Sanctions against Russia hinder cooperation in higher education
The sanctions imposed against Russia by the European Union have proven a hindrance to European Commission-funded programmes for higher education cooperation. First, Russia was excluded altogether from cooperation under the Erasmus+ programme, the purpose of which is to develop university teaching in partner countries outside the European Union. The European Commission then relaxed its interpretation of the sanctions to allow cooperation agreements that include at least one partner country in addition to Russia.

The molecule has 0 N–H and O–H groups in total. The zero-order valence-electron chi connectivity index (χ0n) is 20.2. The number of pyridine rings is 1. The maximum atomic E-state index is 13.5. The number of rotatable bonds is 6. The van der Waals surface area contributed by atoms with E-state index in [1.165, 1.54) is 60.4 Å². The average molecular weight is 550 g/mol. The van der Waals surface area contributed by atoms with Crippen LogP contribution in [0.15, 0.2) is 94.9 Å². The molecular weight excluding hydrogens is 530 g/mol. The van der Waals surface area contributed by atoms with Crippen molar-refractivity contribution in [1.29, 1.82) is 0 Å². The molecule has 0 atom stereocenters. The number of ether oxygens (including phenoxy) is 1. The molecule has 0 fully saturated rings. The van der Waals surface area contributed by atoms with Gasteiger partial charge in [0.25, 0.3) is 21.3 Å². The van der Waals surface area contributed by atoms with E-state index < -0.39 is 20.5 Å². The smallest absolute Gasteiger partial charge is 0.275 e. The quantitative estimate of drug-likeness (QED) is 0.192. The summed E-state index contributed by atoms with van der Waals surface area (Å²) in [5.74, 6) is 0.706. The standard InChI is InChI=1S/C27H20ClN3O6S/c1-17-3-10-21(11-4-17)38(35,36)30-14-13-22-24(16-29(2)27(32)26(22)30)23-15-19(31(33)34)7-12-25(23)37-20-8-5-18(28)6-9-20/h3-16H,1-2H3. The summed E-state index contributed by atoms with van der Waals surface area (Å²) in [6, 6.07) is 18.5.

The commission has also ruled that Russia cannot function as the coordinator of the cooperation.
Cooperation programmes undertaken by universities fall under the scope of the sanctions due to universities being state-funded, explains Sini Piippo, a senior programme adviser at the Centre for International Mobility (CIMO).